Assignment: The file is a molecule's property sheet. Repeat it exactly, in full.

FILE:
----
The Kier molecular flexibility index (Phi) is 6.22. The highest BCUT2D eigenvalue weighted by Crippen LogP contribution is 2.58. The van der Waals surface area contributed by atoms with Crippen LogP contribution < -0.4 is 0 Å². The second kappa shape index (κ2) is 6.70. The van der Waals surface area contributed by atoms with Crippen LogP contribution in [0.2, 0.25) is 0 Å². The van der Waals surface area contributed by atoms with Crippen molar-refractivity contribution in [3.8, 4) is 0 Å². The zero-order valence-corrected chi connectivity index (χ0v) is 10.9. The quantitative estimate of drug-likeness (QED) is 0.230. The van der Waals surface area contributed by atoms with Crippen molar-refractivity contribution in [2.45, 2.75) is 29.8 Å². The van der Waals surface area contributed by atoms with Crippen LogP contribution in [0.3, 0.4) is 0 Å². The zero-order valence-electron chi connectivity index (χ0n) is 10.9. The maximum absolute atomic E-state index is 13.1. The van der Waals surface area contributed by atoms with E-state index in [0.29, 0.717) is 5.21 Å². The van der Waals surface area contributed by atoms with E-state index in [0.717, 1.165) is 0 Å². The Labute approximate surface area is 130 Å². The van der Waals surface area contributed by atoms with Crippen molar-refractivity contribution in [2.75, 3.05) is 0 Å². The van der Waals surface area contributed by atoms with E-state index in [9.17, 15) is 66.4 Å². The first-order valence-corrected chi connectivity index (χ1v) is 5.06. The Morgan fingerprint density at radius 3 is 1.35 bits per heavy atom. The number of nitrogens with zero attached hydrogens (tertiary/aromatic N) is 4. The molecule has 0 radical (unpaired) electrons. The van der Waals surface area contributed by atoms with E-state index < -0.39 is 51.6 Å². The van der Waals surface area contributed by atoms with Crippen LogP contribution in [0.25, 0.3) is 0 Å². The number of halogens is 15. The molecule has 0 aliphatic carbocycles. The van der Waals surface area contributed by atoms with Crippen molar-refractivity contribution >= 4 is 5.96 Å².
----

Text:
The Kier molecular flexibility index (Phi) is 6.22. The highest BCUT2D eigenvalue weighted by Crippen LogP contribution is 2.58. The van der Waals surface area contributed by atoms with Crippen LogP contribution < -0.4 is 0 Å². The second kappa shape index (κ2) is 6.70. The van der Waals surface area contributed by atoms with Crippen LogP contribution in [0.2, 0.25) is 0 Å². The van der Waals surface area contributed by atoms with Crippen molar-refractivity contribution in [3.8, 4) is 0 Å². The zero-order valence-corrected chi connectivity index (χ0v) is 10.9. The quantitative estimate of drug-likeness (QED) is 0.230. The van der Waals surface area contributed by atoms with Crippen molar-refractivity contribution in [2.45, 2.75) is 29.8 Å². The van der Waals surface area contributed by atoms with Crippen LogP contribution in [0.3, 0.4) is 0 Å². The zero-order valence-electron chi connectivity index (χ0n) is 10.9. The maximum absolute atomic E-state index is 13.1. The van der Waals surface area contributed by atoms with E-state index in [0.29, 0.717) is 5.21 Å². The van der Waals surface area contributed by atoms with E-state index in [0.717, 1.165) is 0 Å². The Labute approximate surface area is 130 Å². The van der Waals surface area contributed by atoms with Crippen molar-refractivity contribution in [2.75, 3.05) is 0 Å². The van der Waals surface area contributed by atoms with E-state index in [9.17, 15) is 66.4 Å². The first-order valence-corrected chi connectivity index (χ1v) is 5.06. The Morgan fingerprint density at radius 3 is 1.35 bits per heavy atom. The number of nitrogens with zero attached hydrogens (tertiary/aromatic N) is 4. The molecule has 0 radical (unpaired) electrons. The van der Waals surface area contributed by atoms with E-state index < -0.39 is 51.6 Å². The van der Waals surface area contributed by atoms with Crippen LogP contribution in [0.25, 0.3) is 0 Å². The number of halogens is 15. The molecule has 0 aliphatic carbocycles. The van der Waals surface area contributed by atoms with Crippen molar-refractivity contribution >= 4 is 5.96 Å².